TEDxCesena – Maurizio Berti – Organizer

In Collaborating, Episodes by Mark Sylvester2 Comments

The Hack:
How to get one Mac to do the work of three during the show


 

Maurizio Berti from TEDxCesena produces an event that highlights his area and emphasizes the hospitality that the region is so well known for. His hidden talent is attracting speakers using food, in the form of Piadina’s, as a compelling reason to come to Cesena, located on the eastern edge of Italy near San Marino.

Maurizio started by helping another team (Bologna) which have been doing events with close to 1000 people, then in 2015 he applied for his own TEDx. The first event was 100 people (2016) and then they scaled up to 400 people (2017). From 2010-2015 he helped TEDx’s with 1000+ people (TEDxBologna, TEDxCNR , and more), as a supervisor of the audio video experience. Read his detailed hack, #10 in the Lightning Round below, to learn why he’s in such demand.

He is a part of an Italian cohort of TEDx organizers that support each other through workshops, attending events and sharing camaraderie. With over 30 TEDx events in Italy each year, their annual gatherings are quite spirited.

He’s excited about doing TEDx Adventures this coming year in addition to Salons to continue to grow the local TEDx community.

I’d like to do a TEDx on the beach.”
Maurizio Berti, Organizer, TEDxCesena

The Lightning Round


  • Connector.

    Tell us a bit about your background and your TEDx origin story.

    Maurizio started watching TED videos in 2010 and began working in 2012 as the AV Supervisor at TEDxBologna, 60 miles away from Cesena.

  • Connector.

    How many TEDx events have you worked with or produced?

    He helped organize 10+ TEDx events other than TEDxCesena and in 2015 he became a licensee. This year they did their second event in February, Handle with Care, and their next event will be towards the end of 2018.

  • Connector.

    What makes your TEDx unique?

    They are located in the Emilia-Romagna region of Italy, namely in the Romagna area that is famous for their hospitality. This means that they open up the event to TEDx organizers (24 attended this year) and go out of their way to be great hosts to invited speakers and guests.

  • Connector.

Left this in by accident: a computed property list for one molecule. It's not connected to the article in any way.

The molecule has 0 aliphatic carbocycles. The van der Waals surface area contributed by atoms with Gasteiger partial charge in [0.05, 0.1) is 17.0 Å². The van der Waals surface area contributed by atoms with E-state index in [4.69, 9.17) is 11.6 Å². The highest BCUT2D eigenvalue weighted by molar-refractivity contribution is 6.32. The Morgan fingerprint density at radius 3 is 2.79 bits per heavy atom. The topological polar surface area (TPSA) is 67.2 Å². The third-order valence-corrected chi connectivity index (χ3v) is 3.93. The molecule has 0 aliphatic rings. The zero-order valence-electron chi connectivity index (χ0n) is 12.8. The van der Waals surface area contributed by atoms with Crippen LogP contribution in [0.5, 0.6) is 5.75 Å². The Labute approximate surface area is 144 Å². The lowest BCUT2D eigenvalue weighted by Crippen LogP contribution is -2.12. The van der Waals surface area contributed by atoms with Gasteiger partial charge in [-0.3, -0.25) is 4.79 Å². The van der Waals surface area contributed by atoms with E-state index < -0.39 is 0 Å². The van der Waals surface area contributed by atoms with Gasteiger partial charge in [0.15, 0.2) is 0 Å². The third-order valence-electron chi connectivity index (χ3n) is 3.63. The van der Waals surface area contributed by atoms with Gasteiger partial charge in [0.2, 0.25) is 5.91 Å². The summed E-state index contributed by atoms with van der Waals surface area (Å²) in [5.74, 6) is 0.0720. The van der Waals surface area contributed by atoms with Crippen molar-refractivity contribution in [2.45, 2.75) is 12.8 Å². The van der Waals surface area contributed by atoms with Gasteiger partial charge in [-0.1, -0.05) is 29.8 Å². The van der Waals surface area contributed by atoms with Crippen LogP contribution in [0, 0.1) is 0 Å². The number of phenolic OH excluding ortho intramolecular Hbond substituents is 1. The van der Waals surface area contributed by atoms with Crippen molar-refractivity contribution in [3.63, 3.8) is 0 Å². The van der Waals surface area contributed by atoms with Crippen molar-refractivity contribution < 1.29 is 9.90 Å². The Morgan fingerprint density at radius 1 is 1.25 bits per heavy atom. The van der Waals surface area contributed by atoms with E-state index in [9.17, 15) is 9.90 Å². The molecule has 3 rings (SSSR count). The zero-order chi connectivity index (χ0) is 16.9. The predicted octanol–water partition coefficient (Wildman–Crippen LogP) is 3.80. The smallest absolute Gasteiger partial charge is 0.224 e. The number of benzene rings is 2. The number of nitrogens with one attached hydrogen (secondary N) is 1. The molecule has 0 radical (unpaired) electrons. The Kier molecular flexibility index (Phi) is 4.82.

What’s your Superpower?

    He says it’s easy to do the producing, that’s his background. He loves collaborating and is working on becoming a great curator. He says that one of the things he enjoys most is collaborating with other TEDx organizers.

  • Connector.

    What was the biggest surprise while working on your event?

    The overwhelming response from the community. TEDxCesena event in 2016 sold out in one hour. He was also surprised when he got a positive reaction from the other Italian TEDx organizers when he invited them to attend.

  • Connector.

    Every event has its challenges, what was the biggest dragon you had to overcome?

    Finding local speakers. They are close to Bologna, which has a University, but it also has it’s own TEDx. They have to fish outside the area for great ideas.

  • Connector.

    What’s one piece of advice you have for veteran organizers? For first-timers?

    For first-timers, you can do a lot with much less money than you think. For veterans, make connections with other organizers and learn from them, remembering that a good idea can come from anywhere.

  • Connector.

    Looking forward to your next event, what excites you the most?

    TEDxAdventures and Salons, and taking the time to breathe a bit before next Fall’s event.

  • Connector.

    What’s a TEDx event that you’d like to attend?

    Any TEDx in India. He also wants to go to TEDxMontreal (Hey Katy, send him an invite.) And Grace, he’d love to attend TEDxMontrealWomen too.

  • Connector.

    The show is called Hacking the Red Circle, so what's your best hack?